There's a saying that goes, "Don't mess with Texas."
Just from that saying, many college football fans can agree that the Longhorns may be one of the most egotistical teams in the country.
Like the heroes in Ancient Greek mythology, Texas's ego may be its downfall. Texas has pushed teams around for years, and now some of them are starting to take notice.
The Big 12 was officially formed in 1994. However, play didn't start until 1996.
The Big 12 combined the entire Big Eight Conference with four members of the Southwest Conference. The main member added was Texas, and they let everybody know they wanted control of the conference.
They moved the Big 12 headquarters from the former Big Eight headquarters in Kansas City to Irving, Texas. Then there was the creation of the North and South divisions.
The creation of the divisions led to the destruction of one of college football's greatest rivalries in Nebraska-Oklahoma. From the beginning of the Big 12, the seeds of discontent were sowed.
After 14 years in the Big 12, Nebraska and Colorado decided enough was enough. They finished out the 15th season and then took their teams elsewhere.
Colorado accepted an invitation to the Pac-10/Pac-12, and Nebraska decided to take it tradition of winning to the Big Ten. They had had it with the arrogant Longhorns. Nebraska especially.
The 2010 season was a turbulent one filled with controversy (officials), hatred (against Texas and Dan Beebe) and vengeance (Nebraska wanted vindication against the Longhorns for Big 12 Championship in 2009).
Though the Huskers lost to the Longhorns, Nebraska felt some satisfaction knowing the Longhorns didn't make a bowl game. Regardless, the Huskers and Buffaloes turned their backs and didn't look back.
The Longhorn Network. An idea hatched to be like Notre Dame's deal with NBC and the Big Ten Network.
The idea came to fruition last summer when the Longhorns announced it. Covered by ESPN, the Longhorn Network is guaranteed to be around for at least 20 years.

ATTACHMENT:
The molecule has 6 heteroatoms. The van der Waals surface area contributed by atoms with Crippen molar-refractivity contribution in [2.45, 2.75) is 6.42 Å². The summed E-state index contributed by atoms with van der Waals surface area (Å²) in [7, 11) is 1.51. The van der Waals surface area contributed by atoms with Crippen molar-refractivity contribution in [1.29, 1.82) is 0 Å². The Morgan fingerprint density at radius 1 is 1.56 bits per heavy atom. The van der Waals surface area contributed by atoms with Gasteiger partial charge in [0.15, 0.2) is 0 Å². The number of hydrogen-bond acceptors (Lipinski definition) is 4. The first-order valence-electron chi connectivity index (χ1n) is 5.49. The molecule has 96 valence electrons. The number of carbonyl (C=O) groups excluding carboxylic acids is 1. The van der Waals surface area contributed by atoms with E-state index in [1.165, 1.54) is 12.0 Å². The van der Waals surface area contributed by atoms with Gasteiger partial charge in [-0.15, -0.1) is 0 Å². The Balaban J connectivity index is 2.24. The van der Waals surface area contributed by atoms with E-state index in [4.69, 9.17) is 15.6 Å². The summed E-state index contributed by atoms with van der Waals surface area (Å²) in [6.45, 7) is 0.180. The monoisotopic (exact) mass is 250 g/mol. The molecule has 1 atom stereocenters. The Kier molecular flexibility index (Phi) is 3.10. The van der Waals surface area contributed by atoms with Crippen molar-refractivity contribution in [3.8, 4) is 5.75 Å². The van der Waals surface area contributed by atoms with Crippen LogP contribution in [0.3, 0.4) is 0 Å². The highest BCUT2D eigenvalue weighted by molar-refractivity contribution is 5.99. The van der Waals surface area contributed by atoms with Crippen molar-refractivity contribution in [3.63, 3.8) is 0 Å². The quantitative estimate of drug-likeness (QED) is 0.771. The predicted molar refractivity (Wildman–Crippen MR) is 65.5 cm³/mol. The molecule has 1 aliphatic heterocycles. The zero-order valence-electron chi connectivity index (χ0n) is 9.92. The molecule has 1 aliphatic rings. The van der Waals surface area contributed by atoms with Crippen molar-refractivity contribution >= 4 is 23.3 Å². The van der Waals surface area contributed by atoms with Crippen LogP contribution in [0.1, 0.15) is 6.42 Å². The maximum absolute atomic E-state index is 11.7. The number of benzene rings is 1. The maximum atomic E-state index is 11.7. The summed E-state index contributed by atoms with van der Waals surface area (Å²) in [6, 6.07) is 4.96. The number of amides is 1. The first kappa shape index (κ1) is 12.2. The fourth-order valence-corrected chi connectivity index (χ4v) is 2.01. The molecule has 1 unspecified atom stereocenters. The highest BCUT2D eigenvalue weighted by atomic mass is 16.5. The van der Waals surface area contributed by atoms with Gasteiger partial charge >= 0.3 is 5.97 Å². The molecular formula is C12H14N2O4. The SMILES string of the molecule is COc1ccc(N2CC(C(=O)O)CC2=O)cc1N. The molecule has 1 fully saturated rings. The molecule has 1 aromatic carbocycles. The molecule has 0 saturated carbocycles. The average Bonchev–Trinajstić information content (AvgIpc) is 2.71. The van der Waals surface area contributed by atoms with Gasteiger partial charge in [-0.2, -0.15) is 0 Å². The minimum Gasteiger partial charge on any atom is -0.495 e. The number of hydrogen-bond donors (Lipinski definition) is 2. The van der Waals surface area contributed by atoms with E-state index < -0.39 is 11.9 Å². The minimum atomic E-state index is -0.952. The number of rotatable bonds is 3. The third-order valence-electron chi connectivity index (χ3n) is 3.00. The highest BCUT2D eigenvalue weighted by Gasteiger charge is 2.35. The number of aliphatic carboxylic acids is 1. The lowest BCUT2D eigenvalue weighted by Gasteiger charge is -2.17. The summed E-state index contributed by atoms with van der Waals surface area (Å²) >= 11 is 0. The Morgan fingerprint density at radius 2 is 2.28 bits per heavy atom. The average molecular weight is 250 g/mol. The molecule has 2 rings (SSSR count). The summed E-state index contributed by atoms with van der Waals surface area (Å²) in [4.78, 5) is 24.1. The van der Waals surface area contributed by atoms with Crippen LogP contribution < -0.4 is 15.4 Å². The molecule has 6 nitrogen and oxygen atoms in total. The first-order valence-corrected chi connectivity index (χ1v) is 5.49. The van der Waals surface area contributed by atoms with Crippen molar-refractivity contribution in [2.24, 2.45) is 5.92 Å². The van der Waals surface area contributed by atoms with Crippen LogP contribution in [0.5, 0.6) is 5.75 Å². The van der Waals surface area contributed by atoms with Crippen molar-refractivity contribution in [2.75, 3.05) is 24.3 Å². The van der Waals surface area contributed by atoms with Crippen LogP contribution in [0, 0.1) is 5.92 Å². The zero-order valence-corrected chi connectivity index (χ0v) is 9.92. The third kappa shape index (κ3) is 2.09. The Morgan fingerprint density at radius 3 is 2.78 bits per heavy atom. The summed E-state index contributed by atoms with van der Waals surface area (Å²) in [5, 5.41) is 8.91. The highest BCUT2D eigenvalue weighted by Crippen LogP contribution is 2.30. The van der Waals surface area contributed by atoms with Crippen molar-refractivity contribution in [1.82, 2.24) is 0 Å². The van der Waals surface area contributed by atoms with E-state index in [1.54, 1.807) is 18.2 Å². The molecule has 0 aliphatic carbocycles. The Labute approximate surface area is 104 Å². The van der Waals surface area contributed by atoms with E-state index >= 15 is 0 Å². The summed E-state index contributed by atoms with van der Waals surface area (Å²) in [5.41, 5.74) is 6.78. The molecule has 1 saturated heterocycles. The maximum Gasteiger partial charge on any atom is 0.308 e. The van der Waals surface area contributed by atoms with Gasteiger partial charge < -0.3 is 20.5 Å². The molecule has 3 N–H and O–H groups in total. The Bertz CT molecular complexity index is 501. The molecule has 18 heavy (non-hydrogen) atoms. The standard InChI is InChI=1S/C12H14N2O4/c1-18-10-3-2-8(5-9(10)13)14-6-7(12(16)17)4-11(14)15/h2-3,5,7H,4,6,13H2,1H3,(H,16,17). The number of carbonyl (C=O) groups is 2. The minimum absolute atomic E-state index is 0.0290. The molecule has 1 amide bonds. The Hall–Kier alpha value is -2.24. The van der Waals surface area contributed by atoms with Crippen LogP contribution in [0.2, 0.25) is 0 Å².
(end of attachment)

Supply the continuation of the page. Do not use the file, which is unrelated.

The Longhorns plan to put many of its sports teams on the network. If this isn't a sign of ego, I don't know what is.
In just the past few weeks, there has been talk of the Sooners and Aggies going to the SEC. Why? Because of the Longhorn Network.
There was speculation that Texas was going to put high school games with Texas recruits on the network. No big deal, right? Wrong.
OU and Texas A&M saw this as a huge recruiting tool. That didn't set well with them, and they let the Longhorns and the rest of the Big 12 know it.
Big 12 Commissioner, Dan Beebe, stepped in and put an end to the placement of high school games on the Longhorn Network. Beebe also axed Texas' plan to put a Big 12 Conference football game on their network.
This would cause the opposing teams' fans to have to pay for the Longhorn Network to see their team (likely Baylor or Oklahoma State). Beebe's intervention quieted the commotion, for now.
And the latest development in the uprising against the Longhorn Network, came during Big 12 media days. The Longhorn Network was there getting interviews from other teams, but they didn't get all of the teams.
That's because Texas A&M and Baylor refused to talk to them.
What will happen next? We will have to wait and see. One thing is for certain, though.
The Longhorn Network is here, and it isn't going away anytime soon.